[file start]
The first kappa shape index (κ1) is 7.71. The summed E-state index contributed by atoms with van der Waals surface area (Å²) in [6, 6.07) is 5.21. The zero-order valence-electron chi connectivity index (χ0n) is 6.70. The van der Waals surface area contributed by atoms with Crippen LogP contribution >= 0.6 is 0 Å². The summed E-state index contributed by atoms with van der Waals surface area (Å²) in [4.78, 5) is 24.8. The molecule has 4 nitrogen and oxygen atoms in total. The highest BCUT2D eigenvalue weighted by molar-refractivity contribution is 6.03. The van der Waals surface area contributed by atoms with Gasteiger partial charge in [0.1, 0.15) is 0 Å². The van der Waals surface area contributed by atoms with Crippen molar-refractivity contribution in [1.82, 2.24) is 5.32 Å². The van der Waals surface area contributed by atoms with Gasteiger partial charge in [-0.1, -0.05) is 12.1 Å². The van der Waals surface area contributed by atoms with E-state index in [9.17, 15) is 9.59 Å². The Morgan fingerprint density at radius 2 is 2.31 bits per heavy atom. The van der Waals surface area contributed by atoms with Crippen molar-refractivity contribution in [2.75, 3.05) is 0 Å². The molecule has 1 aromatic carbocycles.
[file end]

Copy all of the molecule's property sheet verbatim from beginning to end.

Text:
The first kappa shape index (κ1) is 7.71. The summed E-state index contributed by atoms with van der Waals surface area (Å²) in [6, 6.07) is 5.21. The zero-order valence-electron chi connectivity index (χ0n) is 6.70. The van der Waals surface area contributed by atoms with Crippen LogP contribution >= 0.6 is 0 Å². The summed E-state index contributed by atoms with van der Waals surface area (Å²) in [4.78, 5) is 24.8. The molecule has 4 nitrogen and oxygen atoms in total. The highest BCUT2D eigenvalue weighted by molar-refractivity contribution is 6.03. The van der Waals surface area contributed by atoms with Gasteiger partial charge in [0.1, 0.15) is 0 Å². The van der Waals surface area contributed by atoms with Crippen molar-refractivity contribution in [1.82, 2.24) is 5.32 Å². The van der Waals surface area contributed by atoms with Gasteiger partial charge in [-0.1, -0.05) is 12.1 Å². The van der Waals surface area contributed by atoms with E-state index in [9.17, 15) is 9.59 Å². The Morgan fingerprint density at radius 2 is 2.31 bits per heavy atom. The van der Waals surface area contributed by atoms with Crippen molar-refractivity contribution in [2.75, 3.05) is 0 Å². The molecule has 1 aromatic carbocycles.